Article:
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Thursday, October 16, 2008

A New Innings: Kafkaesque at PFC

It's out in the open folks: I have a new blog! This is at PFC or and I was beyond thrilled when the Editors of the site invited me to be a part of the team.....especially as I had been following this website for some time now........and had submitted a few articles(like this one , and this) which they graciously published. And I am in very good company indeed: The authors on this site include many people directly associated with the film industry, directors like Anurag Kashyap, Sudhir Mishra, Navdeep Singh, Onir; as well as prominent movie journos like Pratim D. Gupta and Khalid Mohammad. I hope this is the beginning of a long innings!

Here's my first article as a PFC author(redirected from this page at

The Legend Of Johnny Depp

I was about 10 when I saw “Edward Scissorhands” for the first time.(It was also one of the first Hollywood movies I saw) The modern-day fairytale style of narration, I’m sure went a long way towards holding a child’s attention, and the novelty value of seeing a freakish guy with dozens of scissors dangling where his hands should have been…… all in all, it was a dazzling experience.However, even then, what really grabbed me, what really gave me shivers was the image of a chalk-faced, confused, vulnerable….. and so deeply child-like Johnny Depp. This performance would prove to be a turning point in what is already one of the most remarkable careers of his generation.

As my taste grew more evolved, I watched many more films featuring this amazingly versatile actor. The first among these, some three years ago, when I was in Class XI, was “Ed Wood”(not Pirates of The Caribbean, imagine!), Tim Burton’s marvellously funny and touching portrait of the maverick, flamboyant movie-maker of the 50’s(By then, I already had a retro fetish, for both Bollywood and Hollywood ). Depp’s performance in this film has to be seen to be believed. Talk about getting under the skin of the character…… from the moment he waltzs in on the screen, all you can do is sit and watch……and try to close your mouth. Depp’s chameleon-like ability to master, but not overdo, almost any accent(notice the finely-nuanced Scottish one he pulls off to perfection in “Finding Neverland”, almost a decade after Ed Wood) coupled with his manic energy and obvious emoting gifts are on display here.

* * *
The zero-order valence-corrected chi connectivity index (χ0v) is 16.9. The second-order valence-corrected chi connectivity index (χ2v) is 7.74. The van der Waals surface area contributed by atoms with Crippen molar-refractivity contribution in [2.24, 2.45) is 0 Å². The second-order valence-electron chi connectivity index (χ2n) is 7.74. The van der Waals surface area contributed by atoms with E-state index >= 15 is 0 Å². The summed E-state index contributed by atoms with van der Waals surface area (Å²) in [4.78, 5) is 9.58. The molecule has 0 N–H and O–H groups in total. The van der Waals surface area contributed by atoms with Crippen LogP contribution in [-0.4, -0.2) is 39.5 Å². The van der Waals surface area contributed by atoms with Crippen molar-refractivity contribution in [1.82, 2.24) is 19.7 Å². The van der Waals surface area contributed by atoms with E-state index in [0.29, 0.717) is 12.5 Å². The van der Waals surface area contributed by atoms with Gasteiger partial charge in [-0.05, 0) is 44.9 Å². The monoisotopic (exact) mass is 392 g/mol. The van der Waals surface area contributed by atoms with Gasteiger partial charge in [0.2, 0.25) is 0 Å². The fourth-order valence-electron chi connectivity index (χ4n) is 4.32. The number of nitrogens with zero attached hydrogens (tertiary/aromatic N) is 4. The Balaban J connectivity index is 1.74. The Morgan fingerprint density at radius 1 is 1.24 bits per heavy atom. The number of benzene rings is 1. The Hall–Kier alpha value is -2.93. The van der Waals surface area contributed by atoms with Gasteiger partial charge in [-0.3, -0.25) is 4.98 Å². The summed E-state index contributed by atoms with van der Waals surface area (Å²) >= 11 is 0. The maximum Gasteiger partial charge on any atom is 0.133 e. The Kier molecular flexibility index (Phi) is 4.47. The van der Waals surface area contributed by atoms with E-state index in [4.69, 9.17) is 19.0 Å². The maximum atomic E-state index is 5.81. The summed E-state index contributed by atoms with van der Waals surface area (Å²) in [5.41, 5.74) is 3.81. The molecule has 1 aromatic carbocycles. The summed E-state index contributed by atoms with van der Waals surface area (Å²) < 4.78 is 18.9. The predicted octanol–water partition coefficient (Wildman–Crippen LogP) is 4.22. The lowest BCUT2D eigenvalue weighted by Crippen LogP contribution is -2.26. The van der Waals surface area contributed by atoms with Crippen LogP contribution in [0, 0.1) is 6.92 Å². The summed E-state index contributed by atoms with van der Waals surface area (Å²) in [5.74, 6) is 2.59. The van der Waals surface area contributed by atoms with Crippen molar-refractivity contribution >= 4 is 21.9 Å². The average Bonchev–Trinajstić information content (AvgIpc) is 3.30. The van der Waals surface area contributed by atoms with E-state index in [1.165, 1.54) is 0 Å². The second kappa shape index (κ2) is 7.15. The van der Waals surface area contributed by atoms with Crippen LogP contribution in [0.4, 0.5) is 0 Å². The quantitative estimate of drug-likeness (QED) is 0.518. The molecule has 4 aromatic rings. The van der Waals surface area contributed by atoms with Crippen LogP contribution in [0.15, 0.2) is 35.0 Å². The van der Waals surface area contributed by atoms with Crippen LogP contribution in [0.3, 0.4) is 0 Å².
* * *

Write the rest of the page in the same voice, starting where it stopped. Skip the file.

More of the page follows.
After being completely swept off my feet by this film, I saw the infinitely more “mainstream” and “commercial” Pirates Of The Caribbean trilogy, in which Depp played the character for which he is perhaps best known now: the irrepressible, witty, swaggering and sometimes treacherous pirate Jack Sparrow. Now the POC trilogy very much falls into the big-budget Hollywood fare category. Consequently, it has all the pitfalls and cliches that one associates with said company. However, it is Johnny Depp, who steers the ship, so to speak, all the way along, especially in the first film “The Curse Of The Black Pearl”.(In fact, one of the principal criticisms of the later films in the franchise was that they had too little of Sparrow!) The overwhelming praise Depp generated culminated even got him an Oscar nomination, in which he eventually lost out to Sean Penn for “Mystic River” . (Perhaps it’s just my Depp bias speaking, but is this another example of an out-and-out comic role losing out in the Oscar stakes to a more quote-unquote serious role?)

In the last year or so, I have watched half-a-dozen more Johnny Depp movies, including “Sweeney Todd”, (my personal favourite among them), which was a departure of sorts for Depp. For the first time, he worked in a musical, and even though he has an untrained voice, did splendidly, garnering kudos from all over, and yet another Oscar nomination(NOT that it mattered). The cold fury in his eyes bring out the angst and the pent-up bile of a broken man to perfection…..and the songs were fun, too!

The other usual suspects included “Finding Neverland” a somewhat weary but genuinely touching and often brilliant take on Sir James Barrie, the man who created the immortal play “Peter Pan”. Once again Depp delivers in style as the shy genius who crafted amazing worlds through the sheer power of his imagination. “Charlie and The Chocolate Factory” was a joy-ride through and through, and Depp literally let his hair down as Willy Wonka, the wildly creative but reclusive chocolatier.

Some were more quirky(than usual, by Depp’s standards), like playing legendary Gonzo journalist Hunter S. Thompson’s fictional alter-ego Raoul Duke in the screen adaptation of “Fear and Loathing in Las Vegas”. Then there was “What’s Eating Gilbert Grape” another gripping drama, in which Depp was overshadowed for once, by a 19-year old by the name of Leonardo Di Caprio……

Along the way, Depp has forged a highly productive partnership with director Tim Burton, one which has already given us films like Edward Scissorhands, Ed Wood and Sweeney Todd. I am eagerly awaiting the upcoming projects like “Public Enemies”, from Michael Mann, the director of the majestic “Heat” and “Collateral”. Also on the anvil are “Shantaram” where we have the intriguing prospect of seeing Johnny Depp and Amitabh Bachchan share screen space. But the one to watch out for, in my opinion is, Tim Burton’s next film, “Alice in Wonderland” where Depp plays the Mad Hatter(who else?).

Long live the legend of Johnny Depp!

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